Do you have a vision for your organization for 2016? If you do, you’ve crossed the first hurdle, but for many organizations I’ve worked with, putting these visions into practice is the more challenging piece of the puzzle. I’ve found that there are three particular areas of emotional dissonance that can seriously impede the vision process. It can cost an organization valuable time—and even lead to overall failure—if each key participant doesn’t embrace these three powerful ideas right from the start:
1. Live in the past, present, and future simultaneously.
Visions work when those who develop them are able to constantly juggle the past, present, and future. A study of firms with rapid, sustained growth found that their most senior executives were able to stay focused on the state of the firm’s desired future. Yet, at the same time, they remained attentive to day-to-day activities that continually reinforced the vision and philosophy guiding their growth (e.g. organizational processes like the structure, culture, and people processes), which created a powerful framework to support the vision itself. With a clear and robust vision as their beacon, these teams also held on to what had worked in the past, modifying or supplementing existing structures and processes, rather than completely replacing old techniques that worked well simply for the sake of starting fresh. These executives had the ability to continually analyze and reconcile the firms’ recent past with their intended future.
2. Acknowledge emotion and disorientation.
Strategic vision depends on the ability to feel one’s way into an intended future. It cannot be developed by looking coldly at words and numbers on pieces of paper or computer screens. In working with executives who truly want to create adaptive, growth-oriented organizations, I’ve found that they begin the process first by looking deep within themselves. They need to know who they are and what they want their organizations to be so that when they articulate their vision to those who work for them, it comes from a conviction that combines their personal need for action with a larger purpose. This signals to themselves and everyone around them that they are open to changing the way they see themselves and the company. For most, this part can be scary as hell.
Leaders who successfully implement their visions don’t simply think about themselves in the context of the future they’re defining. They allow themselves to feel enthusiasm and passion for that future, which reinforces their commitment and determination and that of those around them. This makes it easier to overcome the often-daunting challenges and roadblocks that prevent the vision from becoming a living reality.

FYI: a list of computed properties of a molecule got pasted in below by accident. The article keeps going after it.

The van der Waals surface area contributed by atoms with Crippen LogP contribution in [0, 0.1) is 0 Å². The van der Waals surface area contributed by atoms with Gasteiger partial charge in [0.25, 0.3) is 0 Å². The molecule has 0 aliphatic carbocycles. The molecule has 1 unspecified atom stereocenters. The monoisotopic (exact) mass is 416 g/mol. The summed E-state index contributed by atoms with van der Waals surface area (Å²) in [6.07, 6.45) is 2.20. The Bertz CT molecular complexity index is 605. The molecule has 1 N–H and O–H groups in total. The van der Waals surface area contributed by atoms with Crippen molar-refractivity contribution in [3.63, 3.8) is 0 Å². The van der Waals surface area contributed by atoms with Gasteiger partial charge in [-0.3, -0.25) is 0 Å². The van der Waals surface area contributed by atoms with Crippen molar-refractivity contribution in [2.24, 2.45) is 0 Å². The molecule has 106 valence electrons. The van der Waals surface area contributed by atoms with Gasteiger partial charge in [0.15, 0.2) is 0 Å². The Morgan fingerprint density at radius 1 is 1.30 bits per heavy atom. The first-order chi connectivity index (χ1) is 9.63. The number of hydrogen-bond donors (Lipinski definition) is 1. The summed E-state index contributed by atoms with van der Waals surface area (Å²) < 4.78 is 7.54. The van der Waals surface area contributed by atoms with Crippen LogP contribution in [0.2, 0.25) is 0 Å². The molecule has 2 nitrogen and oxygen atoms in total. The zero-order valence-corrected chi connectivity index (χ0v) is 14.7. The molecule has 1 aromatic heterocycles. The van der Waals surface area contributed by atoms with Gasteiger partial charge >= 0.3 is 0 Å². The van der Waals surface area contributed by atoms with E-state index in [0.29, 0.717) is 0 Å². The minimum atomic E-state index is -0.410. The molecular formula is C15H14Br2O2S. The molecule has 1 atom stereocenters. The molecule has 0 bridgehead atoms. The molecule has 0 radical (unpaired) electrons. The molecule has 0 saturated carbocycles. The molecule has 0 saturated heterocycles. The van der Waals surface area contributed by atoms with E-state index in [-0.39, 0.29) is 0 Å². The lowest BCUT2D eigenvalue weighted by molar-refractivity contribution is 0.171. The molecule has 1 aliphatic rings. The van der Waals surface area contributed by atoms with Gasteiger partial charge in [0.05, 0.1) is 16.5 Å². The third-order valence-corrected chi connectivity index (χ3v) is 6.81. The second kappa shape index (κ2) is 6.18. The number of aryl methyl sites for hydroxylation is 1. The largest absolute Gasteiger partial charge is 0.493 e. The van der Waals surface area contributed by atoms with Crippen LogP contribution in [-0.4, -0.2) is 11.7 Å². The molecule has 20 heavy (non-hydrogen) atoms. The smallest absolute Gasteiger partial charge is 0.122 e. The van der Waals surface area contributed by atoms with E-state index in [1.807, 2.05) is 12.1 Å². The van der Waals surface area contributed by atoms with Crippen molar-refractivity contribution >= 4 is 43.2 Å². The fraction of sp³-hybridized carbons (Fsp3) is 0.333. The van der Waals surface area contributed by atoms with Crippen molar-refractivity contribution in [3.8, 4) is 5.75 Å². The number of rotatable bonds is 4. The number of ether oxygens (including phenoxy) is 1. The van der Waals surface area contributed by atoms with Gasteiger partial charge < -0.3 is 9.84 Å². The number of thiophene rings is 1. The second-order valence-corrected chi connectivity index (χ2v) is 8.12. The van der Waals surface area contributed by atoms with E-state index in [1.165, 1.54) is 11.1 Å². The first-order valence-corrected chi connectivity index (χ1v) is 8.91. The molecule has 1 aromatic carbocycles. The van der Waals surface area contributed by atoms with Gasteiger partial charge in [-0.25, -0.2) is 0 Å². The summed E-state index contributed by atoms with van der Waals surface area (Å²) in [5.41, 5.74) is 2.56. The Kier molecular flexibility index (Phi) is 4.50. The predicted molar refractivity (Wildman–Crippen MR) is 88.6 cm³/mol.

Niall FitzGerald, former cochairman of Unilever and cocreator of its vision-driven transformation process, spoke openly about the abyss for him. “You feel anticipation, even deep uneasiness, but the excitement of the vision calls on you to take that leap, then build a bridge for others . . . At Unilever, the bridge we needed to build was all about people: we needed to tap into their passion; we needed them to see their business in entirely new ways; and we needed them to develop very different leadership styles.”
Antony Burgmans, FitzGerald’s counterpart, reflected similarly, “As we launched into our growth strategy, I realized that I didn’t feel right: something was missing . . . What I saw was that even though we had an excellent change strategy, and an inspiring vision, what was really required to bring about change at Unilever was a new culture, a new leadership mindset, and new behaviors.”
In other words, as Burgmans was to discover, what Unilever needed was passion at the top to fuel change throughout the organization. Innovation and risk-taking are necessary for crossing the abyss and bringing an ambitious vision to life.
Conceptualizing a vision raises goal-oriented thinking to the next level—one that may easily induce feelings of inadequacy. Too often, business is a place reserved only for cold, practical reality and dealing with the problems of the present. But visions begin as dreams of the kind of life we want, the things we want to create, or the part of the world we want to change. Embracing them requires a level of vulnerability that many executives find hard to bear.
3. Accept that the process is, by nature, imprecise, frustrating, and sometimes tedious.
The process of developing a vision runs counter to the way most people in organizations normally operate. Visioning cannot occur without starts, stops, and some confusion. Confusion is a natural reaction when confronted with an entirely new way of doing things. This is merely a sign that the brain is trying to process new information. Unfortunately, those in senior-most positions too often relate confusion to a lack of mastery, to not being professional, and hence avoid it at all costs. Acknowledgment that visioning is not a clean, easy undertaking will help overcome resistance to creating a full-range vision.
Just as you would never go run a marathon without any training, nor should you jump into the process of creating a strategic vision without any preparation. Making sure that you and your team know what to expect when heading into this exciting—but often unsettling—process will help set you up for success.